Marvel vs. Capcom is a series that I hold closer to my heart. During my youth years, Marvel vs. Capcom and Tekken 3 were two fighting games that made me fall in love with the genre. Due to this, I have a lot of love and respect for them and while I have adored the recently released Tekken 7, I was excited to see what Capcom manages to bring over to the Marvel vs. Capcom series starting with the latest entry.
Marvel vs. Capcom Infinite is Capcom’s latest attempt to bring back this franchise and while it might not be exactly without its flaws, it is a pretty good game judging solely on the gameplay front. It has some negatives particularly with some of the bizarre artistic choices for the character designs, or the flawed and cheesy story mode and the lackluster launch roster, but the experience beneath it all shows that it is a well made game that still carries the Marvel vs. Capcom DNA. It might not be as pretty to look at, neither it offers the kind of visual leap that most fans were expecting from a current generation release, but it is hard to fault the gameplay here which is solid to its core.
I was excited to hear about the inclusion of Story Mode in Marvel vs. Capcom Infinite. This has never been a part of any of the previous game and for the most part, Capcom only had Arcade mode with a final boss battle to go with it. This has changed with the release of Marvel vs. Capcom Infinite where Capcom appears to aim at the same level of story design as seen in the recently released Injustice 2. Unfortunately, the effort here feels rather lackluster and while the story mode campaign offers some nice fan service moments, the gameplay portion of it is rather bland where you fight just the same enemy for the umpteenth time with minor story related tweaks to differentiate each battle. It gets repetitive by the end of the game and while some of the boss battles are rather well executed, majority of the main story campaign screams for missed potential.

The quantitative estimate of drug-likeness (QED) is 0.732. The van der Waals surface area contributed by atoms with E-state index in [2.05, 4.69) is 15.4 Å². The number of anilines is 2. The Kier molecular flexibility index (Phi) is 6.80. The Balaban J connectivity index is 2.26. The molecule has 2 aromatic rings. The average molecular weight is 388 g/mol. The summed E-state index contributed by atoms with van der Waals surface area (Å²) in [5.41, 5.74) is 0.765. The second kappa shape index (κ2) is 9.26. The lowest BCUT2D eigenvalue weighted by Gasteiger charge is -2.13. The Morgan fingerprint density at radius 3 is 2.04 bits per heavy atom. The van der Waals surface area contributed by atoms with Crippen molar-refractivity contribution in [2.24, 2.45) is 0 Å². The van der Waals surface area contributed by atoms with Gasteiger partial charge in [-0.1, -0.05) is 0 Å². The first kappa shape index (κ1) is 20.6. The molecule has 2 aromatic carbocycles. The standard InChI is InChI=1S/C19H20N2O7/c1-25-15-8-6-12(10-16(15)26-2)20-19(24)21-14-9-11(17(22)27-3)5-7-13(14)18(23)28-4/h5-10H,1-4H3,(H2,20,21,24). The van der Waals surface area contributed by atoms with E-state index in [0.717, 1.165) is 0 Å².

The story in Marvel vs. Capcom Infinite deals with a new enemy, a fusion of Ultron with Sigma from Megaman series. He remains the main villain of the campaign and has an army of drones that he controls. You will be fighting these clones during many of the cinematic moments and due to the nature of their AI, it is easy to get tired of their repetitiveness. Thankfully drones and the random NPCs are not the only thing you will be fighting in the story mode, there are also boss battles with both sides of Marvel and Capcom characters. These boss battles are all neatly integrated into the story which deals with locating the 4 Infinity Gems. You will have to find these stones before Ultron Sigma can find them while he already controls the power of 2 out of the 6 gems as the game begins. The opening feels rather abrupt because if you have played the demo, it is right from the start of the demo where our heroes are in a battle of life and death with Ultron Sigma. There is no explanation or proper story exposition set here which was a disappointment to me coming off from the demo.